It's hard to explain the beauty of this CD mainly because I don't know what to liken it to or compare it with. The songwriter-musician Justin Vernon decided to hibernate for a winter in his father's cabin the the Wisconsin forest and came out with this self-produced album of songs on which he plays and sings all parts, under the name Bon Iver. It has a gentle, raw feeling and some beautiful harmonies that are rough and elusive but that's their charm. I like to think it works with Kronos. What do you think?

Tuesday, November 10, 2009

Caetano Veloso, Kokopelli, Cannonball Adderley, Satomi Saeki, Bach: Playlist for The Open Window for November 2, 2009

The Open Window airs at 6:30 am Mondays and 8am Thursdays at (Kootenay Co-op Radio) in Nelson, B.C.

Listen to a podcast of this show

Caetano Veloso: Livros, O Navio Negreiro, and How Beautiful from Livro (Nonesuch)

Brazilian artist, mus
ician, singer, composer, political activist Caetano Veloso is sometimes likened to Bob Dylan for his impact on popular music. He is of the same generation as Dylan, but there is one big difference: the provocative music of Veloso (and Gal Costa and Gilberto Gil) was performed under a military dictatorship. All three spent time in jail for anti-government activity and had their lyrics censored. Their radical music, which was called Tropicalia, contained bossa nova, folk rock, art rock, jazz and poetic spoken word, and they felt the wrath of former fans, again like Dylan. Unlike Dylan though, he has remained relevant. He is now a world superstar without any of the usual trappings of pop stardom, making challenging music.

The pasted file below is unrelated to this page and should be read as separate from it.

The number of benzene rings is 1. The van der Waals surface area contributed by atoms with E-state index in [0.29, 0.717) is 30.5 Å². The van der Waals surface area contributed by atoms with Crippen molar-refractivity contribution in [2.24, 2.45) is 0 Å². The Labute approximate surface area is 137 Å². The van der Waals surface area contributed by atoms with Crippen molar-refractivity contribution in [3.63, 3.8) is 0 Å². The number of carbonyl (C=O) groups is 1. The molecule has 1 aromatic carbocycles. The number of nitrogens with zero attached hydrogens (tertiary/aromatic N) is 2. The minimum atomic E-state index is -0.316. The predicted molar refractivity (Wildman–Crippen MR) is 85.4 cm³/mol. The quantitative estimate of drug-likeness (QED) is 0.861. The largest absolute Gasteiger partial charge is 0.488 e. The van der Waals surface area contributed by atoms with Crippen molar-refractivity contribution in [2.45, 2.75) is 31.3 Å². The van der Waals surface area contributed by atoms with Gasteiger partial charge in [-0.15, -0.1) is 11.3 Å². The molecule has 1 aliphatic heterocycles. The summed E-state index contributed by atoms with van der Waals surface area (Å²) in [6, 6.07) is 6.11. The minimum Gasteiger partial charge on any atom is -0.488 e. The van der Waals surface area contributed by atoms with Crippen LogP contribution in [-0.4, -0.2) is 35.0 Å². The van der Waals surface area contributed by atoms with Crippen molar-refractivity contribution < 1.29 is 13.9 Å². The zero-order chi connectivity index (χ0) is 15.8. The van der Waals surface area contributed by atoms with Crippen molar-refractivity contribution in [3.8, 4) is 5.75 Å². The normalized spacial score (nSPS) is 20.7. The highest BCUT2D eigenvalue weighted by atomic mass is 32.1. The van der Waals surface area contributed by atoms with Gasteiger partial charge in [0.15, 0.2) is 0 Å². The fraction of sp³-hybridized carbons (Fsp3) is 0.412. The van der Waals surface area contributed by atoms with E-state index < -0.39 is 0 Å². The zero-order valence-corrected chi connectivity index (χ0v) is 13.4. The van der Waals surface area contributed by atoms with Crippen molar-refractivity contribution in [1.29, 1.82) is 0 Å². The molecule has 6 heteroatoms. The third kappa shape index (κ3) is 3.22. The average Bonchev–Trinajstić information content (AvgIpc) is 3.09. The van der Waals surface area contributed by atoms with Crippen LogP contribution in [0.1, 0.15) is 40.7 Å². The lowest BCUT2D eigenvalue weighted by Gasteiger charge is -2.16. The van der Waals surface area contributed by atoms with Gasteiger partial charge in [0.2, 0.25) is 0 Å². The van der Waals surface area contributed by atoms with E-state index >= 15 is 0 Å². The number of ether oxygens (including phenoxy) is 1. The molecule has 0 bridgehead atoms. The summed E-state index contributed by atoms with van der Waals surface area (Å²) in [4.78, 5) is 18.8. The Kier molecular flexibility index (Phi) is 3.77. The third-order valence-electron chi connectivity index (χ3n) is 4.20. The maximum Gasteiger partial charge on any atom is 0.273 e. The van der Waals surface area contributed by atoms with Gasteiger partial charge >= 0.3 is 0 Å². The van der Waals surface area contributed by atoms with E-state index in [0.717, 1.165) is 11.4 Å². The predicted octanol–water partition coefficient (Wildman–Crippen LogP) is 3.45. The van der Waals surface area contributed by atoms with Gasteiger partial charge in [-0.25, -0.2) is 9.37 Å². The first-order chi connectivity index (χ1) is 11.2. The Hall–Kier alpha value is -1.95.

Kokopelli: Con Que la Lavare from Spirit (Independent)

This inspired and inspiring choir of young people from Edmonton contains four members from Nelson.

Cannonball Adderley: One for Daddy-O from Somethin' Else (Blue Note)

This 1958 album makes lots of greatest jazz album lists. Miles Davis is a sideman, and there is apparently some debate about who the leader actually was. With Cannonball on alto, Miles on trumpet, and Hank Jones and his brother Sam Jones along with Art Blakey on piano, bass and drums respectively, this is classic music that sums up the best of the late fifties. It's relaxed and fluid, but with that challenging Miles Davis directness . Cannonball's ecstatic break that opens his solo on this track is worth the price of the CD.

Satomi Saeki: Haru No Kyuku and Hakumei from Japanese Koto Music (Independent)

Satomi Saeki was classically trained in Japan and now lives in Victoria, B.C., travelling the continent (and sometimes back to Japan) teaching and performing. From the CD notes:
"Saeki's interest in performing koto music on the international stage was inspired by a concert in Hawaii in 1991. As she looked out into the audience, she noticed several Japanese American women were visibly moved
while listening to traditional Japanese music. As a Japanese woman living in Canada and raising Japanese Canadian children it was an emotional state Saeki could easily identify with....."

This music in one word? Crystalline.

J.S. Bach: Sonata in G Minor for Flute, Harp and Cello-- Irena Grafenaur (flute), Maria Graf (harp), David Geringas (cello) from The Virtuoso's Bach Vol 4 (Philips)

The combination of harp, flute and cello, think about it. That's why I had to play it, and this piece added a lovely elegance to the show.